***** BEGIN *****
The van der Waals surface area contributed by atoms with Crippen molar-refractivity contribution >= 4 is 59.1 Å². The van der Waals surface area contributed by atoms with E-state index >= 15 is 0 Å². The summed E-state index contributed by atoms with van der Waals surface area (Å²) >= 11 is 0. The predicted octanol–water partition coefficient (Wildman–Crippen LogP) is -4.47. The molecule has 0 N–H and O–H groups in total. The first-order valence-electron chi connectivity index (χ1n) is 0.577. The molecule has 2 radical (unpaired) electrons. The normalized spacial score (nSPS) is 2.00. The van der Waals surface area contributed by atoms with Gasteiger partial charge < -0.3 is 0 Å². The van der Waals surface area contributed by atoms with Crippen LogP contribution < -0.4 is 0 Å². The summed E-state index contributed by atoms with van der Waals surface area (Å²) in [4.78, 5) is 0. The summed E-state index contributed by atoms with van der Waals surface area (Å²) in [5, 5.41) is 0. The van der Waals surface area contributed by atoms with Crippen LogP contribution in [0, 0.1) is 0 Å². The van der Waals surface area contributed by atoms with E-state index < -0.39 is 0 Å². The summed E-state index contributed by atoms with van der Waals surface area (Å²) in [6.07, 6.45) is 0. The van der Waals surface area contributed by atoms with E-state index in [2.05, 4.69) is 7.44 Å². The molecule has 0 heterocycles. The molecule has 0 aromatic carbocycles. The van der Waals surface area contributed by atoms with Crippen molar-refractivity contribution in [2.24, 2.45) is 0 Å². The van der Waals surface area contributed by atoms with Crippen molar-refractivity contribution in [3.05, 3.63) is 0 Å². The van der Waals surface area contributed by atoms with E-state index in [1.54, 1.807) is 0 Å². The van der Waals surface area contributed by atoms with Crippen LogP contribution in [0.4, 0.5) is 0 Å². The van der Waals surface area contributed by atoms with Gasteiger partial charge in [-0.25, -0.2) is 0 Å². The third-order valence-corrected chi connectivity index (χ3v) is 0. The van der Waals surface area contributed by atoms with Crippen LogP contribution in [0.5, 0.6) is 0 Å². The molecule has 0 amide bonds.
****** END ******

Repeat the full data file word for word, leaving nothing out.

The van der Waals surface area contributed by atoms with Crippen molar-refractivity contribution >= 4 is 59.1 Å². The van der Waals surface area contributed by atoms with E-state index >= 15 is 0 Å². The summed E-state index contributed by atoms with van der Waals surface area (Å²) >= 11 is 0. The predicted octanol–water partition coefficient (Wildman–Crippen LogP) is -4.47. The molecule has 0 N–H and O–H groups in total. The first-order valence-electron chi connectivity index (χ1n) is 0.577. The molecule has 2 radical (unpaired) electrons. The normalized spacial score (nSPS) is 2.00. The van der Waals surface area contributed by atoms with Gasteiger partial charge < -0.3 is 0 Å². The van der Waals surface area contributed by atoms with Crippen LogP contribution < -0.4 is 0 Å². The summed E-state index contributed by atoms with van der Waals surface area (Å²) in [4.78, 5) is 0. The summed E-state index contributed by atoms with van der Waals surface area (Å²) in [5, 5.41) is 0. The van der Waals surface area contributed by atoms with Crippen LogP contribution in [0, 0.1) is 0 Å². The van der Waals surface area contributed by atoms with E-state index < -0.39 is 0 Å². The summed E-state index contributed by atoms with van der Waals surface area (Å²) in [6.07, 6.45) is 0. The van der Waals surface area contributed by atoms with E-state index in [2.05, 4.69) is 7.44 Å². The molecule has 0 heterocycles. The molecule has 0 aromatic carbocycles. The van der Waals surface area contributed by atoms with Crippen molar-refractivity contribution in [2.24, 2.45) is 0 Å². The van der Waals surface area contributed by atoms with Crippen molar-refractivity contribution in [3.05, 3.63) is 0 Å². The van der Waals surface area contributed by atoms with E-state index in [1.54, 1.807) is 0 Å². The van der Waals surface area contributed by atoms with Crippen LogP contribution in [0.4, 0.5) is 0 Å². The van der Waals surface area contributed by atoms with Gasteiger partial charge in [-0.25, -0.2) is 0 Å². The third-order valence-corrected chi connectivity index (χ3v) is 0. The van der Waals surface area contributed by atoms with Crippen LogP contribution in [0.5, 0.6) is 0 Å². The molecule has 0 amide bonds.